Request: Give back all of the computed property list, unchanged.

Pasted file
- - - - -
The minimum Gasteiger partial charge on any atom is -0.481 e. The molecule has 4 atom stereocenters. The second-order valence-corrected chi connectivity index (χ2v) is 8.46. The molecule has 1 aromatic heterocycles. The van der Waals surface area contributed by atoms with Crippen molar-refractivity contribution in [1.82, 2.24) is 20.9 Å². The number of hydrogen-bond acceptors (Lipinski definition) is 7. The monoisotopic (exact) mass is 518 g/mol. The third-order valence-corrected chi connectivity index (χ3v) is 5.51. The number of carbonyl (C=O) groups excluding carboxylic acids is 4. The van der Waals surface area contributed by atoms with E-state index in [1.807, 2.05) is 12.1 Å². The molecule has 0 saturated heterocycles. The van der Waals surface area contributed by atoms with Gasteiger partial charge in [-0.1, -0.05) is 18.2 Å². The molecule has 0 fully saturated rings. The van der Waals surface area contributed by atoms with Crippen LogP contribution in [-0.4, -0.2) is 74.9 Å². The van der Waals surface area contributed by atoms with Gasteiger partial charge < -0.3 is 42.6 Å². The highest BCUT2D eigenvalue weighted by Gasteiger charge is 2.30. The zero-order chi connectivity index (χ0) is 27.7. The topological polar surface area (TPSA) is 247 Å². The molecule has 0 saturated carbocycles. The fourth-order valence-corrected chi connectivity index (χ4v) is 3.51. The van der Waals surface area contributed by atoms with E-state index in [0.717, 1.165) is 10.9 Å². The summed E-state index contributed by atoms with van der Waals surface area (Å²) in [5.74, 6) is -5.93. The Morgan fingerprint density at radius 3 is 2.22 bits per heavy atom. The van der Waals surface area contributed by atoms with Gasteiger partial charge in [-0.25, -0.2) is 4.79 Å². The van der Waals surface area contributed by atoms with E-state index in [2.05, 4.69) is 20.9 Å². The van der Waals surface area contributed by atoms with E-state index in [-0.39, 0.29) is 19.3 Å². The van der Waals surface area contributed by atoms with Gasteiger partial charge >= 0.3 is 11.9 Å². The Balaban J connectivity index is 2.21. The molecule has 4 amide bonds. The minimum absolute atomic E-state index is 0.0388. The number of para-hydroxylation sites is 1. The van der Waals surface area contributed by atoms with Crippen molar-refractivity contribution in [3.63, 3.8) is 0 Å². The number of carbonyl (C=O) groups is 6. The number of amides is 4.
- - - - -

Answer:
The minimum Gasteiger partial charge on any atom is -0.481 e. The molecule has 4 atom stereocenters. The second-order valence-corrected chi connectivity index (χ2v) is 8.46. The molecule has 1 aromatic heterocycles. The van der Waals surface area contributed by atoms with Crippen molar-refractivity contribution in [1.82, 2.24) is 20.9 Å². The number of hydrogen-bond acceptors (Lipinski definition) is 7. The monoisotopic (exact) mass is 518 g/mol. The third-order valence-corrected chi connectivity index (χ3v) is 5.51. The number of carbonyl (C=O) groups excluding carboxylic acids is 4. The van der Waals surface area contributed by atoms with E-state index in [1.807, 2.05) is 12.1 Å². The molecule has 0 saturated heterocycles. The van der Waals surface area contributed by atoms with Gasteiger partial charge in [-0.1, -0.05) is 18.2 Å². The molecule has 0 fully saturated rings. The van der Waals surface area contributed by atoms with Crippen LogP contribution in [-0.4, -0.2) is 74.9 Å². The van der Waals surface area contributed by atoms with Gasteiger partial charge < -0.3 is 42.6 Å². The highest BCUT2D eigenvalue weighted by Gasteiger charge is 2.30. The zero-order chi connectivity index (χ0) is 27.7. The topological polar surface area (TPSA) is 247 Å². The molecule has 0 saturated carbocycles. The fourth-order valence-corrected chi connectivity index (χ4v) is 3.51. The van der Waals surface area contributed by atoms with E-state index in [0.717, 1.165) is 10.9 Å². The summed E-state index contributed by atoms with van der Waals surface area (Å²) in [5.74, 6) is -5.93. The Morgan fingerprint density at radius 3 is 2.22 bits per heavy atom. The van der Waals surface area contributed by atoms with Gasteiger partial charge in [-0.25, -0.2) is 4.79 Å². The van der Waals surface area contributed by atoms with E-state index in [2.05, 4.69) is 20.9 Å². The van der Waals surface area contributed by atoms with E-state index in [-0.39, 0.29) is 19.3 Å². The van der Waals surface area contributed by atoms with Gasteiger partial charge >= 0.3 is 11.9 Å². The Balaban J connectivity index is 2.21. The molecule has 4 amide bonds. The minimum absolute atomic E-state index is 0.0388. The number of para-hydroxylation sites is 1. The van der Waals surface area contributed by atoms with Crippen molar-refractivity contribution in [3.63, 3.8) is 0 Å². The number of carbonyl (C=O) groups is 6. The number of amides is 4.